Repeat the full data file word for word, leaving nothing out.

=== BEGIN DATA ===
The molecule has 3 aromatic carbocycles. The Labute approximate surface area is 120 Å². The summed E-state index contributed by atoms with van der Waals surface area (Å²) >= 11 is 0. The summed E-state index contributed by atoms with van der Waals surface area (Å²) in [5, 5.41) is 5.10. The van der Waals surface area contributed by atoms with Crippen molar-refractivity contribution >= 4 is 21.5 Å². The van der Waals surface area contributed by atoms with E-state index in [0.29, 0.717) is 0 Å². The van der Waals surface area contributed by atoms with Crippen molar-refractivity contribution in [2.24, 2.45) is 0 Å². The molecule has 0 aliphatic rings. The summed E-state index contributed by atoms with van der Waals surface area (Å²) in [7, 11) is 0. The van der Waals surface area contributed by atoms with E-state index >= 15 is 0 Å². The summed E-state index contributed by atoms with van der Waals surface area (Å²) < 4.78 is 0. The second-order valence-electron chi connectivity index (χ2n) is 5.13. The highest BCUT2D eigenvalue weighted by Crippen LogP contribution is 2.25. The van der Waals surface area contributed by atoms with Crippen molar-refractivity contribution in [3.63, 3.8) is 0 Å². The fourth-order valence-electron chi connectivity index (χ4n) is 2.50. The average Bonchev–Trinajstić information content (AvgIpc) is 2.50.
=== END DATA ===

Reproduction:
The molecule has 3 aromatic carbocycles. The Labute approximate surface area is 120 Å². The summed E-state index contributed by atoms with van der Waals surface area (Å²) >= 11 is 0. The summed E-state index contributed by atoms with van der Waals surface area (Å²) in [5, 5.41) is 5.10. The van der Waals surface area contributed by atoms with Crippen molar-refractivity contribution >= 4 is 21.5 Å². The van der Waals surface area contributed by atoms with E-state index in [0.29, 0.717) is 0 Å². The van der Waals surface area contributed by atoms with Crippen molar-refractivity contribution in [2.24, 2.45) is 0 Å². The molecule has 0 aliphatic rings. The summed E-state index contributed by atoms with van der Waals surface area (Å²) in [7, 11) is 0. The van der Waals surface area contributed by atoms with E-state index >= 15 is 0 Å². The summed E-state index contributed by atoms with van der Waals surface area (Å²) < 4.78 is 0. The second-order valence-electron chi connectivity index (χ2n) is 5.13. The highest BCUT2D eigenvalue weighted by Crippen LogP contribution is 2.25. The van der Waals surface area contributed by atoms with Crippen molar-refractivity contribution in [3.63, 3.8) is 0 Å². The fourth-order valence-electron chi connectivity index (χ4n) is 2.50. The average Bonchev–Trinajstić information content (AvgIpc) is 2.50.